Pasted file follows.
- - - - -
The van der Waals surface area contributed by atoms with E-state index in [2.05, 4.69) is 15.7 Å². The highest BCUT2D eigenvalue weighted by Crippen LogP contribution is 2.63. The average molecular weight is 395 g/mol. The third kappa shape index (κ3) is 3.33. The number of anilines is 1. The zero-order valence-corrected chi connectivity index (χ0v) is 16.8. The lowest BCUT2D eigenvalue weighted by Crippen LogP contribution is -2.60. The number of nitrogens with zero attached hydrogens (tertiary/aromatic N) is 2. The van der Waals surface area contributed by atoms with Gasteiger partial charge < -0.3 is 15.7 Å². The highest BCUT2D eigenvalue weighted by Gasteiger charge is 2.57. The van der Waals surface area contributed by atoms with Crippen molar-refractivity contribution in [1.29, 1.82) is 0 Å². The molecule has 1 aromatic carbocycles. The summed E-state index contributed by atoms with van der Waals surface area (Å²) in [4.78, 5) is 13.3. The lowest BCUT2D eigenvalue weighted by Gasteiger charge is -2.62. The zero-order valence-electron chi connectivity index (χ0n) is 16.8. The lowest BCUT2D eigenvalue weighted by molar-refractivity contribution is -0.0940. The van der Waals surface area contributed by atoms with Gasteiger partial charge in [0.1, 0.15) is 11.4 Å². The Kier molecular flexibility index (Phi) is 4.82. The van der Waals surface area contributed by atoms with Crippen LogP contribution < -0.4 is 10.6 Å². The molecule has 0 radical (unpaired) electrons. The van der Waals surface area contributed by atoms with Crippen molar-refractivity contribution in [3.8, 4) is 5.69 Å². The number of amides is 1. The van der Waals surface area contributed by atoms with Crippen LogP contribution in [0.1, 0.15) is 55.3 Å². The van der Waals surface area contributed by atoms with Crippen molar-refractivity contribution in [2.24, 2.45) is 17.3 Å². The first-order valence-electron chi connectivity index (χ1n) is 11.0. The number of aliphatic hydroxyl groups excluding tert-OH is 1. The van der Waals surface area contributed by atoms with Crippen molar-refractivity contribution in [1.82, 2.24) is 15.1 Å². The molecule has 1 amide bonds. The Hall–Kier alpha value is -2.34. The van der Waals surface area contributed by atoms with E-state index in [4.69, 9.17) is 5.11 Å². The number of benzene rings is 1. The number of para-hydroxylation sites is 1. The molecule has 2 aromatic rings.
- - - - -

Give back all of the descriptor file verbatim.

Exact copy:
The van der Waals surface area contributed by atoms with E-state index in [2.05, 4.69) is 15.7 Å². The highest BCUT2D eigenvalue weighted by Crippen LogP contribution is 2.63. The average molecular weight is 395 g/mol. The third kappa shape index (κ3) is 3.33. The number of anilines is 1. The zero-order valence-corrected chi connectivity index (χ0v) is 16.8. The lowest BCUT2D eigenvalue weighted by Crippen LogP contribution is -2.60. The number of nitrogens with zero attached hydrogens (tertiary/aromatic N) is 2. The van der Waals surface area contributed by atoms with Gasteiger partial charge < -0.3 is 15.7 Å². The highest BCUT2D eigenvalue weighted by Gasteiger charge is 2.57. The van der Waals surface area contributed by atoms with Crippen molar-refractivity contribution in [1.29, 1.82) is 0 Å². The molecule has 1 aromatic carbocycles. The summed E-state index contributed by atoms with van der Waals surface area (Å²) in [4.78, 5) is 13.3. The lowest BCUT2D eigenvalue weighted by Gasteiger charge is -2.62. The zero-order valence-electron chi connectivity index (χ0n) is 16.8. The lowest BCUT2D eigenvalue weighted by molar-refractivity contribution is -0.0940. The van der Waals surface area contributed by atoms with Gasteiger partial charge in [0.1, 0.15) is 11.4 Å². The Kier molecular flexibility index (Phi) is 4.82. The van der Waals surface area contributed by atoms with Crippen LogP contribution < -0.4 is 10.6 Å². The molecule has 0 radical (unpaired) electrons. The van der Waals surface area contributed by atoms with Crippen molar-refractivity contribution in [3.8, 4) is 5.69 Å². The number of amides is 1. The van der Waals surface area contributed by atoms with Crippen LogP contribution in [0.1, 0.15) is 55.3 Å². The van der Waals surface area contributed by atoms with Crippen molar-refractivity contribution in [2.24, 2.45) is 17.3 Å². The first-order valence-electron chi connectivity index (χ1n) is 11.0. The number of aliphatic hydroxyl groups excluding tert-OH is 1. The van der Waals surface area contributed by atoms with Crippen molar-refractivity contribution in [1.82, 2.24) is 15.1 Å². The molecule has 1 amide bonds. The Hall–Kier alpha value is -2.34. The van der Waals surface area contributed by atoms with E-state index in [4.69, 9.17) is 5.11 Å². The number of benzene rings is 1. The number of para-hydroxylation sites is 1. The molecule has 2 aromatic rings.